Just Had Your 40th Birthday? Presbyopia is Your Present
- Posted on: Jul 15 2018
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So, you just had your 40th birthday. Surely you received the party with the black-frosted cake in the shape of a tombstone, the obligatory box of Depends, and all of the other references to your aging. Truth be told, you’ve probably got longer to go than you’ve lived thus far.
But there is one eye condition that begins around 40 and will make you feel older. It’s called presbyopia. Here’s just what this eye condition is.
What is presbyopia?
While you don’t feel them aging in the same way you do with your joints or your skin, your eyes age, too. Presbyopia is a natural consequence of your aging eyes. Presbyopia is a condition where the eye loses its ability to change its focus so that you can see objects that are close up. In most people, it starts to appear at the age of 40.
When you are young, the lens in your eye is soft and flexible, and it can change shape easily. This is how you focus on objects both up close and far away. After most people turn 40 the lens becomes less flexible, more rigid. It can’t change shape as easily as it did in your younger days, so it becomes much more difficult to see things up close, such as when you’re reading. But you’re in good company — presbyopia affects almost everyone.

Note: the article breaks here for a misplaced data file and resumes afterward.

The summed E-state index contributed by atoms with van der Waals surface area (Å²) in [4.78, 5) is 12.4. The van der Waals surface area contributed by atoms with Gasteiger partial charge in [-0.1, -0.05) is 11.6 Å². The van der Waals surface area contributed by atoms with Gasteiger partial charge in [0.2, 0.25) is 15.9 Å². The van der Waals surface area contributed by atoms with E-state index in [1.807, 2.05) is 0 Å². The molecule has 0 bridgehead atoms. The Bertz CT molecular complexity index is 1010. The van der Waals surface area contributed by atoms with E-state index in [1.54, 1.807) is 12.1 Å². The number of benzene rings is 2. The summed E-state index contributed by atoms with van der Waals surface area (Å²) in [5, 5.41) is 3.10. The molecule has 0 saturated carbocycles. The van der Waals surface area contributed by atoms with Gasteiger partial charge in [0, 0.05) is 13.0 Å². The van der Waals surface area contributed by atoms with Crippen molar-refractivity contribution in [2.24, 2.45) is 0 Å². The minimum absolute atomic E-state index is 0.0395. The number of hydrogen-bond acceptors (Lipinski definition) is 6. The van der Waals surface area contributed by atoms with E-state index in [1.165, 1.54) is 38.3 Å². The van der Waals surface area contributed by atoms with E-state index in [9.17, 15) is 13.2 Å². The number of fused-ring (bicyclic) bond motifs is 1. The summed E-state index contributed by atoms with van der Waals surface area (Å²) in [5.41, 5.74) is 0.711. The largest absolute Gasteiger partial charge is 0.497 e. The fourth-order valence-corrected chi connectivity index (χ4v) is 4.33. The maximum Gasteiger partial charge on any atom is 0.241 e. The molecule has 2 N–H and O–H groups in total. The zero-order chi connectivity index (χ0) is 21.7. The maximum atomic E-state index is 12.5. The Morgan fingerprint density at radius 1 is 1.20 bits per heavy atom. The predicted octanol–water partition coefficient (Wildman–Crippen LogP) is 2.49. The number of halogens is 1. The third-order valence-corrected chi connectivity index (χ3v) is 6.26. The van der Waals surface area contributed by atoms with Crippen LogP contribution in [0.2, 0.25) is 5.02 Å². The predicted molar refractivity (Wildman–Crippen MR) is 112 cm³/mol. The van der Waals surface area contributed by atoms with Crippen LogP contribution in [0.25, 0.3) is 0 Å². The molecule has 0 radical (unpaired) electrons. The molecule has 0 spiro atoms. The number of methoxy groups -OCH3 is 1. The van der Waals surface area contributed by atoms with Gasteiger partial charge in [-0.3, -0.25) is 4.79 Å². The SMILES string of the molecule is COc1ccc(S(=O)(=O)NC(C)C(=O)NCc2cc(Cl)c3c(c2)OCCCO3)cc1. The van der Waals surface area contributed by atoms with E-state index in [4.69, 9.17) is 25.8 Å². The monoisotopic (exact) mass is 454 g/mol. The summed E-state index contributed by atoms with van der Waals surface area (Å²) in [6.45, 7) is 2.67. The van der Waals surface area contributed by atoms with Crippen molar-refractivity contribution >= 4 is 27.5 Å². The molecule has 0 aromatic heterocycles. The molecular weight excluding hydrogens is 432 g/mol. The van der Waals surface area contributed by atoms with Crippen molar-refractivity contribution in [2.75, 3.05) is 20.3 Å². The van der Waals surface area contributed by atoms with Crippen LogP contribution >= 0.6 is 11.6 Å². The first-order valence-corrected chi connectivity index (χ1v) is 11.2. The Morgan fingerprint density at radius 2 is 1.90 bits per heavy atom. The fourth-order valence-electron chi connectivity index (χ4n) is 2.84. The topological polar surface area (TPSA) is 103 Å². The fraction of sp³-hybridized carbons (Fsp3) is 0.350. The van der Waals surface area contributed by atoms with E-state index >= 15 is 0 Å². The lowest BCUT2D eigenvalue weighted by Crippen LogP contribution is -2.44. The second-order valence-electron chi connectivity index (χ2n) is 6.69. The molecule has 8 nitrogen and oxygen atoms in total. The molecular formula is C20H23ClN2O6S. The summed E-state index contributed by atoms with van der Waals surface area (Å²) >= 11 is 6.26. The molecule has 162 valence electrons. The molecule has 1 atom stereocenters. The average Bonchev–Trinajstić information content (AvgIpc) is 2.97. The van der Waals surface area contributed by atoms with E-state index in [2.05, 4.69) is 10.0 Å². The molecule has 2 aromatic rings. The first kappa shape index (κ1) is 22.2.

Isn’t this just farsightedness?
People confuse presbyopia with farsightedness (hyperopia), but the two are different conditions, occurring in different parts of the eye.
When the lens of the eye loses flexibility with age, that is presbyopia. When the natural shape of the eyeball (the eye is either shorter than normal or has a cornea that is too flat) causes light rays to bend incorrectly when they enter the eye that is hyperopia. The confusion comes because the results are much the same — the person has difficulty seeing things up close without correction. Farsightedness can be present at birth, while presbyopia develops after 40. Hyperopia often has genetic tendencies, while presbyopia is common throughout the population.
There is no cure for presbyopia, but it can be easily corrected. Most people simply opt for standard drugstore reading glasses, having a few pairs around the house wherever they may need to do some reading. It can also be treated with laser surgery. Cataract surgery has progressed to the point where it can also correct presbyopia in many situations now.
Now you know why your 40th birthday was also accompanied by difficulty focusing on your scorecard after a round of golf — presbyopia.
Is it time for your regular eye exam? Call either of our two locations, St. Vincent, (503) 297-4718, or Downtown, (503) 228-6681, to make an appointment.
Posted in: Eye Conditions